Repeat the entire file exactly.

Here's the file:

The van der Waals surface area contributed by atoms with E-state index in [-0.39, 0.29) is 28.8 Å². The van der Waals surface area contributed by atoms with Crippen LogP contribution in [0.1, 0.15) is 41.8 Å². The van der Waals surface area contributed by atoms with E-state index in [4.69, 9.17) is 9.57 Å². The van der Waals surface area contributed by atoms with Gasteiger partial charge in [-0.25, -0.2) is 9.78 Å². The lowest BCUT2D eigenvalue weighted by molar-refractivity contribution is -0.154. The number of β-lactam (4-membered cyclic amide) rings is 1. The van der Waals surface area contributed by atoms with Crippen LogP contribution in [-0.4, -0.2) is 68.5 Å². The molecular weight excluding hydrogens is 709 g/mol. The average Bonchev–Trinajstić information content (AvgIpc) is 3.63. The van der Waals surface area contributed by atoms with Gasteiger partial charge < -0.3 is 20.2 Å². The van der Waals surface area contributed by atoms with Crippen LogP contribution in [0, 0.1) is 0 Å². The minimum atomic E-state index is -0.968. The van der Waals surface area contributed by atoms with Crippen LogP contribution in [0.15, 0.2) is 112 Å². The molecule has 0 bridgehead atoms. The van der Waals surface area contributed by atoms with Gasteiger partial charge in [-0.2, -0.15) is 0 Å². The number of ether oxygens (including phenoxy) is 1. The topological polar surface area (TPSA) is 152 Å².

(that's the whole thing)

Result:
The van der Waals surface area contributed by atoms with E-state index in [-0.39, 0.29) is 28.8 Å². The van der Waals surface area contributed by atoms with Crippen LogP contribution in [0.1, 0.15) is 41.8 Å². The van der Waals surface area contributed by atoms with E-state index in [4.69, 9.17) is 9.57 Å². The van der Waals surface area contributed by atoms with Gasteiger partial charge in [-0.25, -0.2) is 9.78 Å². The lowest BCUT2D eigenvalue weighted by molar-refractivity contribution is -0.154. The number of β-lactam (4-membered cyclic amide) rings is 1. The van der Waals surface area contributed by atoms with Crippen LogP contribution in [-0.4, -0.2) is 68.5 Å². The molecular weight excluding hydrogens is 709 g/mol. The average Bonchev–Trinajstić information content (AvgIpc) is 3.63. The van der Waals surface area contributed by atoms with Gasteiger partial charge < -0.3 is 20.2 Å². The van der Waals surface area contributed by atoms with Crippen LogP contribution in [0, 0.1) is 0 Å². The minimum atomic E-state index is -0.968. The van der Waals surface area contributed by atoms with Crippen LogP contribution in [0.15, 0.2) is 112 Å². The molecule has 0 bridgehead atoms. The van der Waals surface area contributed by atoms with Gasteiger partial charge in [-0.2, -0.15) is 0 Å². The number of ether oxygens (including phenoxy) is 1. The topological polar surface area (TPSA) is 152 Å².